Suffolk County IT received nearly $4 million for security upgrades months before cyberattack
Suffolk County's IT department received nearly $4 million for security upgrades just months before a massive data breach, according to records from a legislative meeting.
Lawmakers allocated the funding on March 8 for technology upgrades, computer replacements and a disaster recovery project. The County Executive’s Office said some of those projects have been implemented within the Department, while others are currently underway.
During that March meeting, IT Commissioner Scott Mastellon touted the county's cybersecurity measures. He told lawmakers that the department has around 10,000 employees on high alert and works closely with the New York State Department of Homeland Security Emergency Services.
"We have significant safeguards in place that has positioned us well against any potential attack," Commissioner Mastellon told lawmakers during a March 2 committee meeting. "These capital projects will all have a positive impact on our ability to further implement and extend safeguards."
These precautions, though, did not protect the county against the latest cyberattack. Lawmakers launched a special legislative committee to investigate the source of the attack and identify how those taxpayer dollars earmarked for cybersecurity were spent.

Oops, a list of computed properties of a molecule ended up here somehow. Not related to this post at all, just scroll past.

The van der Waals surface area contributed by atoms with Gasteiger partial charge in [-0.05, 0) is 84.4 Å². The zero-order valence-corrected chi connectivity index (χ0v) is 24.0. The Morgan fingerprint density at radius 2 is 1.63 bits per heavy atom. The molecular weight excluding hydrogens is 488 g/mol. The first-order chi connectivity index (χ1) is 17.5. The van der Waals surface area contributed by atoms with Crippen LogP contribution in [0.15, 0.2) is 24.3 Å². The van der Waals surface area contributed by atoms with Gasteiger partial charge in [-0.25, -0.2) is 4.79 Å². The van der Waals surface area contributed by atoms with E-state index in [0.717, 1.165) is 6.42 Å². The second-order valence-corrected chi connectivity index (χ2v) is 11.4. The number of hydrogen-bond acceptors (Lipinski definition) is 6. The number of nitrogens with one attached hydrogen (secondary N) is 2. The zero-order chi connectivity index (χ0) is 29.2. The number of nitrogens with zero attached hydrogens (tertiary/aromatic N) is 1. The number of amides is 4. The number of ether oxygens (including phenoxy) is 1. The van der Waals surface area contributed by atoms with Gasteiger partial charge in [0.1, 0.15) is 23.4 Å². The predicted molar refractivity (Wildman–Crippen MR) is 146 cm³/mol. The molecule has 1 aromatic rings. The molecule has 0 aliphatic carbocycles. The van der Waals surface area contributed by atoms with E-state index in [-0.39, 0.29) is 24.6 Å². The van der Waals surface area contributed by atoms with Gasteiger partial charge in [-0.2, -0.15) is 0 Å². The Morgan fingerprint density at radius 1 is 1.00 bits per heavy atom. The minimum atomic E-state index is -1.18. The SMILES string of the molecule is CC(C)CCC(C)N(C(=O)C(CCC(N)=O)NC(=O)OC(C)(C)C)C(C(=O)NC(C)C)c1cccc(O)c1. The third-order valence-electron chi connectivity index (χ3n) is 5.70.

The IT department reported that 27 devices, some that may cost between $20,000 and $30,000 each, needed to be replaced by the end of 2022, according to county records. It's unclear if that work was ever completed before the attack.
After another ransomware attack against an outside county vendor in December, IT administrators started to meet on a weekly basis to discuss safety measures. They also conducted simulated attacks for employee training as part of their cybersecurity awareness program.
In the months leading up to the breach, Commissioner Mastellon told lawmakers that they leveraged cybersecurity industry experts from Redland Strategies to support cybersecurity tabletop exercises—but those exercises happened "a few years ago."
Despite all these safety precautions, and millions of dollars in funding, the county's IT system was still vulnerable to an attack. More than a month later, the county continues the process of restoring services in departments such as the clerk's office - where people access title documents - and the Department of Social Services, where benefits have been impacted.
In June, the Suffolk County District Attorney's Office received an anonymous tip that there may be a potential cyberattack targeting another county agency. At the time, county IT employees said their checks revealed no malicious activity. The breach happened in September.
Kevin McCaffrey, presiding officer of the Suffolk County Legislature, said the goal of the special legislative committee is to reveal gaps in the system and alert other agencies to what they find. By learning what went wrong in Suffolk County, other municipalities may also be able to ensure they have robust cybersecurity measures.
"It's not a witch hunt," said McCaffrey. "It's really an investigation to make sure that we solidify all our cybersecurity."